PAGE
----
34. 34. Millions Wasted? Video: An engineer explains why he does not turn to Cisco.com first for technical support.
  35. 35. Making the Invisible Visible
  36. 36. Making the invisible visible means seeing what others miss and getting at the unspoken and unrecognized.
  37. 37. Mobile Phone as Directory Video: An engineer looks up a phone number on his mobile phone, but dials it on his desk phone.
  38. 38. Being Flexible
  39. 39. Anthropological methods can be used almost any time. ✴ Early design research ✴ Evaluation ✴ Re-design/Re-contextualization
  40. 40. Combine methods through triangulation to gather data faster. ✴ Observation + Interviewing ✴ Focus groups + Observation ✴ Qualitative + Quantitative ✴ Designers + Researchers + Specialists
  41. 41. Being Ethical
  42. 42. Don’t do harm to anyone if you can possibly help it. Don’t deceive people or misrepresent either yourself or what you’re doing. Try to be as impartial as possible.
  43. 43. Anthropological methods Abandoning preconceptions Making the invisible visible Being Flexible Being Ethical
  44. 44. Actionable Insights
  45. 45. Analysis Presentation
  46. 46. Analysis
  47. 47. Inductive Analysis Observation Observation Pattern 1 Pattern 2 Implications, Observation ↺ Analysis Pattern 3 Recommendations, and Ideas Observation Pattern ... Observation
  48. 48. Pawing Through and Marking Up ↺ Atlas.ti (Ryan and Bernard 2003)
  49. 49. Presentation
  50. 50. Make Your Findings Stick ✴ Involve your team in analysis ✴ Provide “scaffolding” around your exciting data ✴ Situate participants and action in context (Cramer et al. 2008:120)
  51. 51. Situate Participants and Action
  52. 52. Analysis Presentation
  53. 53. An anthropological approach will provide you with unique, exciting, and actionable insights that are grounded in what people really do.
  54. 54. This is an approach you can adopt now.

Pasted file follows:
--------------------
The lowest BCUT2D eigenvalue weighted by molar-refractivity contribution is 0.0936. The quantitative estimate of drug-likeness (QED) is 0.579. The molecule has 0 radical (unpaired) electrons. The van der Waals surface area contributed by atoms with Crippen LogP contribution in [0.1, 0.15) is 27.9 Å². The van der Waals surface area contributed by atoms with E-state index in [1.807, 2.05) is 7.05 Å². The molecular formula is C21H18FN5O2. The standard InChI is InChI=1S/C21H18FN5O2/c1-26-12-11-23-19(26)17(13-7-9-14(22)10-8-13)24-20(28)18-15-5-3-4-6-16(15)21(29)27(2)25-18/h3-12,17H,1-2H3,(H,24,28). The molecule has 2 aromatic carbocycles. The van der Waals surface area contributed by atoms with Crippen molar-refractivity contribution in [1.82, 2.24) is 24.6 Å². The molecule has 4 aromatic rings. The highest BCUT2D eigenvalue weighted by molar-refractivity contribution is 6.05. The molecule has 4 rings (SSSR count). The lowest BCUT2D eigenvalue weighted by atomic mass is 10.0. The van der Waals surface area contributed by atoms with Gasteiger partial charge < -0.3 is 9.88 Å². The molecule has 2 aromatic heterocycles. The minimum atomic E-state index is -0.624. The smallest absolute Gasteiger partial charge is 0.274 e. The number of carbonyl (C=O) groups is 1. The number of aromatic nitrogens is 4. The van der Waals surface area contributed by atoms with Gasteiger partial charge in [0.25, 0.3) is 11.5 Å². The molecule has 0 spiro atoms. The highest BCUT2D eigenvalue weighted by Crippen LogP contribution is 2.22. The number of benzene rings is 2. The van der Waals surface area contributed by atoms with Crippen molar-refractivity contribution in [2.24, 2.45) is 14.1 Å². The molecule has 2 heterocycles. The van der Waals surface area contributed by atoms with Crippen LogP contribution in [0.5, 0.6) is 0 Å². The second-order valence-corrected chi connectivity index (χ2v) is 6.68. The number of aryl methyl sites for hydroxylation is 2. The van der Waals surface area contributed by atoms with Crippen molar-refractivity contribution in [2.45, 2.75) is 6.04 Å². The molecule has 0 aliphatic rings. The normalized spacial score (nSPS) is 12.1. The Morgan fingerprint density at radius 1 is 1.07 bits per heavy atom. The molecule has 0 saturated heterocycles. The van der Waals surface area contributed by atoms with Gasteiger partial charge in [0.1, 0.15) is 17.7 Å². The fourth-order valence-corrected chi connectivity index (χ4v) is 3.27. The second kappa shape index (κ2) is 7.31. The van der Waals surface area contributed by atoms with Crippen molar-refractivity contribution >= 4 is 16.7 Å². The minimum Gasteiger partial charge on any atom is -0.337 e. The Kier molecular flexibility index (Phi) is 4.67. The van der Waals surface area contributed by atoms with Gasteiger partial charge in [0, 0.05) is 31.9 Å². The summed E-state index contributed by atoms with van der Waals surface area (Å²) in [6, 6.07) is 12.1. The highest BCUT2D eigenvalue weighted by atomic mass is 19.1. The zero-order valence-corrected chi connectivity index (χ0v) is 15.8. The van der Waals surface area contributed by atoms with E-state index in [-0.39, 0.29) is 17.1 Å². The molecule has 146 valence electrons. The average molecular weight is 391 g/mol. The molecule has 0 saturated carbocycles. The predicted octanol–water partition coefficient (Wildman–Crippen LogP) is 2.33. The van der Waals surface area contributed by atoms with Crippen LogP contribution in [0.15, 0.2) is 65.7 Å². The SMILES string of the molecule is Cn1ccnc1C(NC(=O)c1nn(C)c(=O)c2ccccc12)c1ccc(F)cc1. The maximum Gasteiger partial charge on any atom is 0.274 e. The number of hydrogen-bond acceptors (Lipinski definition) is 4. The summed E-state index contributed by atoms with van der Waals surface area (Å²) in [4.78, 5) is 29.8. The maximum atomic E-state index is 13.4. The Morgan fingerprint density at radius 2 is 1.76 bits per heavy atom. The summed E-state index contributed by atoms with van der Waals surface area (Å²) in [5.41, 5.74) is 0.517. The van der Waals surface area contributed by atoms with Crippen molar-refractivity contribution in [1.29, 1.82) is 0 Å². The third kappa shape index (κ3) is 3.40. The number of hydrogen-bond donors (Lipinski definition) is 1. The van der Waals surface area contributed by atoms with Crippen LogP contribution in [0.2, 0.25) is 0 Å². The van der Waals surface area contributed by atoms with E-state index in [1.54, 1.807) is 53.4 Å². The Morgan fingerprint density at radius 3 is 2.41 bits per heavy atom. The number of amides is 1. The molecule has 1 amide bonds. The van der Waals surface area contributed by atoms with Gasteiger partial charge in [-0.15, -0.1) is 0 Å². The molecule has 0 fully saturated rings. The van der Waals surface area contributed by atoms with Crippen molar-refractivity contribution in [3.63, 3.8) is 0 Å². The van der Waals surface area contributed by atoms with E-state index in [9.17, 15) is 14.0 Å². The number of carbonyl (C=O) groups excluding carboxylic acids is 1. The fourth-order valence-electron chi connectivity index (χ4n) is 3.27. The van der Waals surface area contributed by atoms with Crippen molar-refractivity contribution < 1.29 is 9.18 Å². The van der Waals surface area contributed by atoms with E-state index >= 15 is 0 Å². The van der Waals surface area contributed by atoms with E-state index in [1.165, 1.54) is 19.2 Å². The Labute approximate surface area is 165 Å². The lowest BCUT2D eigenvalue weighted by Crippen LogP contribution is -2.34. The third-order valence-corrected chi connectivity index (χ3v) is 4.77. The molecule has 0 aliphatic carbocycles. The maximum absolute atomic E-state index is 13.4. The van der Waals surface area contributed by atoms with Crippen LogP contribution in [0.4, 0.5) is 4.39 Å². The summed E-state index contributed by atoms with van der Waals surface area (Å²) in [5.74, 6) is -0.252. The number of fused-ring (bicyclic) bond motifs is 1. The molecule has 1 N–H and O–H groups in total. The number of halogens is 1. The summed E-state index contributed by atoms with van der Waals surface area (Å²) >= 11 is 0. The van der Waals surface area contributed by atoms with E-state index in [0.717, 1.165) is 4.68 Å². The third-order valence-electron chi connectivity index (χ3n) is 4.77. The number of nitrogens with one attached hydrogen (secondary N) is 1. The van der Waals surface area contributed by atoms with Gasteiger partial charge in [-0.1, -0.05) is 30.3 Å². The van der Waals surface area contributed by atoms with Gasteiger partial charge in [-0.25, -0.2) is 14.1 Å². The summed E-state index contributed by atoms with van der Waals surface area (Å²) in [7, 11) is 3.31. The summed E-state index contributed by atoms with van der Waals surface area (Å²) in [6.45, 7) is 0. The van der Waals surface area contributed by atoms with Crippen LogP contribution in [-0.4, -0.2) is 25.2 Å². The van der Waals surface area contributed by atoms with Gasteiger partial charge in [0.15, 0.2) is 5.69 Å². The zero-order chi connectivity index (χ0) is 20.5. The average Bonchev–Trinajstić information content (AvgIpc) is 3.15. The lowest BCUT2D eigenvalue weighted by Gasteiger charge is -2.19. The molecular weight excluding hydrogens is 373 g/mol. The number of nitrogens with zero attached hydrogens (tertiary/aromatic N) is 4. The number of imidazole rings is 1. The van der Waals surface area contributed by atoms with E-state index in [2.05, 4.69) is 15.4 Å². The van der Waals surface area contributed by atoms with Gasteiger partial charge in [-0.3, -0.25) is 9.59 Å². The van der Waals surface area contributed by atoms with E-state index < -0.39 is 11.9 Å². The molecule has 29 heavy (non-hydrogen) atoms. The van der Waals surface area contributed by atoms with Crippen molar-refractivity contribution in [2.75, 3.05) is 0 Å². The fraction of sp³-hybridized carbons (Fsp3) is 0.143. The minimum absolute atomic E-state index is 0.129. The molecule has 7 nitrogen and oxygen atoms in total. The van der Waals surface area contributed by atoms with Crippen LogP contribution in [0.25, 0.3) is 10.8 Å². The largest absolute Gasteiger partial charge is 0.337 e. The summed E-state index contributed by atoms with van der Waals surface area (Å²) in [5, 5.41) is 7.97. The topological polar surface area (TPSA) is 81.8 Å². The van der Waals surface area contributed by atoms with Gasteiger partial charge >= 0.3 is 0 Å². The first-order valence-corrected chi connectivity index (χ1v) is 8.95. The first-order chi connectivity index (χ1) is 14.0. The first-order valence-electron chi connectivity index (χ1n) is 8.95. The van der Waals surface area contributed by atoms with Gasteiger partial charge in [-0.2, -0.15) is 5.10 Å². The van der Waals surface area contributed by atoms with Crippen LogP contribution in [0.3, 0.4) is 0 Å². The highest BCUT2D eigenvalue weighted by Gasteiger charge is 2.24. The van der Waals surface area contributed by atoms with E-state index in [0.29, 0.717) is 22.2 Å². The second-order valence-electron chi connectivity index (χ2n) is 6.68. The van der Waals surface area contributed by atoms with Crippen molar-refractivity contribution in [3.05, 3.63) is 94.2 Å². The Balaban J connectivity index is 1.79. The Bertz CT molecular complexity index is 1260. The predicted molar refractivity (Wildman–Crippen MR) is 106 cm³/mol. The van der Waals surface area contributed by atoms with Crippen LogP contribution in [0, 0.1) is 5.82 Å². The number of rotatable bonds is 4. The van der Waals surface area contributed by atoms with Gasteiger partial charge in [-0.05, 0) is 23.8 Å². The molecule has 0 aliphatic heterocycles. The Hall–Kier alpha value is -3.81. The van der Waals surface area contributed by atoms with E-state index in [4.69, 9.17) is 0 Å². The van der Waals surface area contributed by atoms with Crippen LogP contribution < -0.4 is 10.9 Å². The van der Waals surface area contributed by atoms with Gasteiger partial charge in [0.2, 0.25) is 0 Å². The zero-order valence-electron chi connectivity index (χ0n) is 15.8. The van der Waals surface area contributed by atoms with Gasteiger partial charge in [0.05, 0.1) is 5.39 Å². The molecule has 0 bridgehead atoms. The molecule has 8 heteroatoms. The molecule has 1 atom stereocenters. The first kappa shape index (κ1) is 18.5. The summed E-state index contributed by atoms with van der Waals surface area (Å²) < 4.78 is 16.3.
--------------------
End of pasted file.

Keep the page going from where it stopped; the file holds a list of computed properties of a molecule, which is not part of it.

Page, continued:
55. 55. Works Cited Cramer, Meg, Mayank Sharma, Tony Salvador, and Russell Beauregard 2008 Video Utterances: Expressing and Sustaining Ethnographic Meaning through the Product Development Process. Proceedings of EPIC 2008:116-127. Ervin, Alexander M. 2005 Applied Anthropology: Tools and Perspectives for Contemporary Practice. New York: Pearson. Escobar, Arturo 1995 Encountering Development: The Making and Unmaking of the Third World. Princeton: Princeton University Press. Jordan, Ann 2003 Business Anthropology. Long Grove, IL: Waveland Press, Inc. Nafus, Dawn and ken anderson 2006 The Real Problem: Rhetorics of Knowing in Corporate Ethnographic Research. Proceedings of EPIC 2006:244-258. Turner,Victor 1969 The Ritual Process: Structure and Anti-Structure. Piscataway, NJ: Rutgers. Ryan, Gery W. and H. Russell Bernard 2003 Techniques to Identify Themes. Field Methods 15(1):85-109.
  56. 56. Photo Credits Slide 3 Jeters - thejcgerm http://www.flickr.com/photos/thejcgerm/3769815547/ Men - Pine Street Inn http://www.flickr.com/photos/pinestreetinn/4167378656 Woman - Miss_Colleen http://www.flickr.com/photos/colleenmorgan/2701052370 Slide 4-5; 19 Alyssa L. Miller http://www.flickr.com/photos/alyssafilmmaker/5358329756 Slide 7 V&A Friday Late http://www.flickr.com/photos/fridaylate/ Slide 18 redjar http://www.flickr.com/photos/redjar/113959474/ Slide 20-21; 35 Americo Aperta http://www.flickr.com/photos/aaperta/5715797525/ Slide 28 Tenuto http://www.flickr.com/photos/70417572@N08/6648404733 Slide 36-37; 42 Anders Illum http://www.flickr.com/photos/aai/6936657289/ Slide 55 Justin Henry http://www.flickr.com/photos/benton/247994083/
  • jeremy

    Oct. 15, 2012

The work of cultural anthropologists can help deepen your understanding of your customers, refine your business objectives, and even assess the success of your efforts! This presentation will introduce you to the ways that cultural anthropology and its focus on gathering data in natural settings can yield actionable insights to fuel your designs and strategies.